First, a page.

These are deeply unnerving times. Anything that even briefly leaps out with pleasant unpredictability—as opposed to the unexpected worse news—provides a welcome release.
For example, the trombone I hear at the start of Bessie Smith’s “Young Woman’s Blues” always surprises me. A trombone rather than a trumpet taking the lead on a blues side from this period is interesting enough. Yet this particular horn is a real find. The tone is dark yet creamy. The articulation is clean and smooth. Phrases hover close to the same bottom tone, like it’s a hard-fought and now insistent truth.
Seconds later, I always realize (not just remember) that it’s actually a trumpet. Joe Smith fools me every time!
Aside from rhythm, tone is perhaps the most immediately gripping aspect of a musical performance. “Young Woman’s Blues” shows the beauty of Smith’s sound in the sadly neglected lower register of the trumpet. He soon climbs outs of it and gracefully slurs up to a clarion middle register phrase, ending the side’s introduction on a valedictory air.
He answers Bessie Smith’s statements with other firmly centered and gut-shaking descents, including a particularly solid one executed softly but firmly behind the words “settle down.” Joe seconds “I’m as good as any woman in your town” with a muttering declaration. It’s not predictably dirty. There’s no growl or gutbucket inflection. Instead, Smith is subtler and more artful in his carnal imagery. Following “I’m a deep killer of brown,” he tosses off a staccato bugle, proud and dangerous, as a warning to those around him. Smith’s broad final tone comes off like a soprano tuba.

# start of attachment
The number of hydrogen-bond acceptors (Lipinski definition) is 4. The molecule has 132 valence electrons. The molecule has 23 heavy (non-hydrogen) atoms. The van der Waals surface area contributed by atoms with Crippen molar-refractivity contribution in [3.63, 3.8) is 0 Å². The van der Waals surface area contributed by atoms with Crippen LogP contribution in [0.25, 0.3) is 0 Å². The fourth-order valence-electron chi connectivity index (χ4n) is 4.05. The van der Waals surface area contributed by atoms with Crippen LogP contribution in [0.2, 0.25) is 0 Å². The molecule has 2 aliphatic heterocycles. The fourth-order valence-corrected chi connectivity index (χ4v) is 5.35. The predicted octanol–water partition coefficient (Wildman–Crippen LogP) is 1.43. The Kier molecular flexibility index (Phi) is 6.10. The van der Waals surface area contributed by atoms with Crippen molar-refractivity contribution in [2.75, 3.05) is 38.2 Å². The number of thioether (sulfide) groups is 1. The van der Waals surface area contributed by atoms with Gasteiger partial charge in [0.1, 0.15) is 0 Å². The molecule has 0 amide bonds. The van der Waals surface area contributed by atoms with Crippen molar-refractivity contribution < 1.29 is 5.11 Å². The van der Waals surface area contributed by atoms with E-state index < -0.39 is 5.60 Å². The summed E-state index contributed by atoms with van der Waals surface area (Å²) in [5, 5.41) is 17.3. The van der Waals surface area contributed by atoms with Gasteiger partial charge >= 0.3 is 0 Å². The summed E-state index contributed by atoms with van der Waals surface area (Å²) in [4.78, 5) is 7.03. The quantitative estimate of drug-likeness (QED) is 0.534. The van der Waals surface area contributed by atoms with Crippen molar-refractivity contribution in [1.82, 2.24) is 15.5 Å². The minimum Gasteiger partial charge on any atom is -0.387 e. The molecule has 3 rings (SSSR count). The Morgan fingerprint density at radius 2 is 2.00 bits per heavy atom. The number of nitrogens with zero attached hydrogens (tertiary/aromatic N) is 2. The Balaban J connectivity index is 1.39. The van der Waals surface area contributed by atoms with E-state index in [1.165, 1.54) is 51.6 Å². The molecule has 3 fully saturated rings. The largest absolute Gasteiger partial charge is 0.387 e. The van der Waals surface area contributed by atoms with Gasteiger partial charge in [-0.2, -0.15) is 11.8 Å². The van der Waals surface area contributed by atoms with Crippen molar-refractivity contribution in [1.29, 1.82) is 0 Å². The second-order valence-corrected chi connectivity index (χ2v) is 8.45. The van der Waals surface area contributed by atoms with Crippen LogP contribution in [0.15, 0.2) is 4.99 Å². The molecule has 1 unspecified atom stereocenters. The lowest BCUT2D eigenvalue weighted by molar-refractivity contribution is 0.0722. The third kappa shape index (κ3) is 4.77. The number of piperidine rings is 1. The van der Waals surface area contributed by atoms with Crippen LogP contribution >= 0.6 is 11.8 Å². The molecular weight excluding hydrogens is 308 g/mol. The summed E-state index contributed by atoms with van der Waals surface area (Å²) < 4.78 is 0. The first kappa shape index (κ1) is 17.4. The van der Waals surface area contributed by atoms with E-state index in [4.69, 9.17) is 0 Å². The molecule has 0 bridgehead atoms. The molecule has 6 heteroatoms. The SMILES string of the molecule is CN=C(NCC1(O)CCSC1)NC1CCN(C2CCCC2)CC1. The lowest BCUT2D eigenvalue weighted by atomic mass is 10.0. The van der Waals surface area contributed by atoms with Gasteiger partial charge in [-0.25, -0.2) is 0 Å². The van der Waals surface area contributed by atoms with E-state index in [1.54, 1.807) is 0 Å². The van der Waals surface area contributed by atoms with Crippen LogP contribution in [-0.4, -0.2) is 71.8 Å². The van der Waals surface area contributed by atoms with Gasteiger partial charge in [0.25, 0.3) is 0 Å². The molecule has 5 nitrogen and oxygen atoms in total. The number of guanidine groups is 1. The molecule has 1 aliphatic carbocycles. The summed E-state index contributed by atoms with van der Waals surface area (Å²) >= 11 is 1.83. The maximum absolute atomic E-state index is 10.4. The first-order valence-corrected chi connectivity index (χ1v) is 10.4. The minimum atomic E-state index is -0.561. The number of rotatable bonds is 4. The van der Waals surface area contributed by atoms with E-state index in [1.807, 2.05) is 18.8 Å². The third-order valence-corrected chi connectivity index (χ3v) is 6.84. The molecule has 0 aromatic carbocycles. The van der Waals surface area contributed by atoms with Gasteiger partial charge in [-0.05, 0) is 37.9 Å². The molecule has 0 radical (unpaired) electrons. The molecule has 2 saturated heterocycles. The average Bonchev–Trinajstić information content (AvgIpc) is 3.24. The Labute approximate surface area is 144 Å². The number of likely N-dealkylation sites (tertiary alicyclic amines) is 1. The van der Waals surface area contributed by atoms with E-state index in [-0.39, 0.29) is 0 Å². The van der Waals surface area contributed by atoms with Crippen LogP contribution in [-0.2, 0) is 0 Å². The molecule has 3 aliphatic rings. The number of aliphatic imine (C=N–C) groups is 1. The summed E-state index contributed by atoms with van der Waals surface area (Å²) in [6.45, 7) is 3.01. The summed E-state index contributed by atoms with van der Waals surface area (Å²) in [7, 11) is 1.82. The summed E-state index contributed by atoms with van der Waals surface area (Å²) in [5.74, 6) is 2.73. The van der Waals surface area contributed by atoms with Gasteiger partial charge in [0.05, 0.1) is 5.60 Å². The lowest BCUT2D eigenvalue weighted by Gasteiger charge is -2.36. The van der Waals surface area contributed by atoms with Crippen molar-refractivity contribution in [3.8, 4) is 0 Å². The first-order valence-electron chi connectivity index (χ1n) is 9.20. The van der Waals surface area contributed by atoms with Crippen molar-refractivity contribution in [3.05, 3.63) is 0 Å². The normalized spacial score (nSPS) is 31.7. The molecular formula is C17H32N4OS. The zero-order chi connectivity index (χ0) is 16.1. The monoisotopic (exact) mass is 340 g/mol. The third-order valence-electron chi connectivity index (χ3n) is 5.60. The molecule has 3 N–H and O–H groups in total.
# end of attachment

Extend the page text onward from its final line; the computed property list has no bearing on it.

At the time this side was made, Louis Armstrong was introducing higher and faster trumpeting that would become the standard in jazz circles. Smith, meanwhile, is often remembered as the straight(er) foil to young Louis Armstrong’s hot innovations. He could read a written part, provide a brilliant straight lead, and improvise a solo. That versatility, in fact, made him the preferred choice for bandleader Fletcher Henderson when he needed a jazz trumpet soloist. Yet Smith was plenty hot in his own right. He just simmered rather than boiled. Henderson eventually “settled” for Armstrong, and the rest was history.
Of course, trumpeters never stopped playing in the middle and lower registers; Bix Beiderbecke, Bobby Hackett, Ruby Braff, and Terrell Stafford among others come to mind. Still, the term “jazz trumpet” doesn’t usually inspire mental echoes of pedal points. So, I’m glad to be repeatedly wrong for a few seconds. Maybe it is my recalcitrant ears, or perhaps my subconscious is letting me appreciate Joe Smith over and over again.